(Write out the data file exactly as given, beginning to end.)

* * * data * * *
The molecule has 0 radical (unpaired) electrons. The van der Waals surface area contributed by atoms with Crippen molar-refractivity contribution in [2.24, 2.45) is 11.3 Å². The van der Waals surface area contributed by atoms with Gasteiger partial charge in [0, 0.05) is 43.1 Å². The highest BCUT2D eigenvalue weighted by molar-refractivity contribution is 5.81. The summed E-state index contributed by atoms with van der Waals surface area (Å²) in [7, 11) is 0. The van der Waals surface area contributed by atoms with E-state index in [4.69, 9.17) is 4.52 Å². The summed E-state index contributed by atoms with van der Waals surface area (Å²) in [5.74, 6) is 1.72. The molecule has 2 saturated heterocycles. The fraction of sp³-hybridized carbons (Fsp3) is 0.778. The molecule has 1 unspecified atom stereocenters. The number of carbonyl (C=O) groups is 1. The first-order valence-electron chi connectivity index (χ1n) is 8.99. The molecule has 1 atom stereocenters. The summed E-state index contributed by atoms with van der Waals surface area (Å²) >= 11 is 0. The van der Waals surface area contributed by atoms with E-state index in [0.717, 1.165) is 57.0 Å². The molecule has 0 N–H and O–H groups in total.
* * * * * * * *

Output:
The molecule has 0 radical (unpaired) electrons. The van der Waals surface area contributed by atoms with Crippen molar-refractivity contribution in [2.24, 2.45) is 11.3 Å². The van der Waals surface area contributed by atoms with Gasteiger partial charge in [0, 0.05) is 43.1 Å². The highest BCUT2D eigenvalue weighted by molar-refractivity contribution is 5.81. The summed E-state index contributed by atoms with van der Waals surface area (Å²) in [7, 11) is 0. The van der Waals surface area contributed by atoms with E-state index in [4.69, 9.17) is 4.52 Å². The summed E-state index contributed by atoms with van der Waals surface area (Å²) in [5.74, 6) is 1.72. The molecule has 2 saturated heterocycles. The fraction of sp³-hybridized carbons (Fsp3) is 0.778. The molecule has 1 unspecified atom stereocenters. The number of carbonyl (C=O) groups is 1. The first-order valence-electron chi connectivity index (χ1n) is 8.99. The molecule has 1 atom stereocenters. The summed E-state index contributed by atoms with van der Waals surface area (Å²) >= 11 is 0. The van der Waals surface area contributed by atoms with E-state index in [0.717, 1.165) is 57.0 Å². The molecule has 0 N–H and O–H groups in total.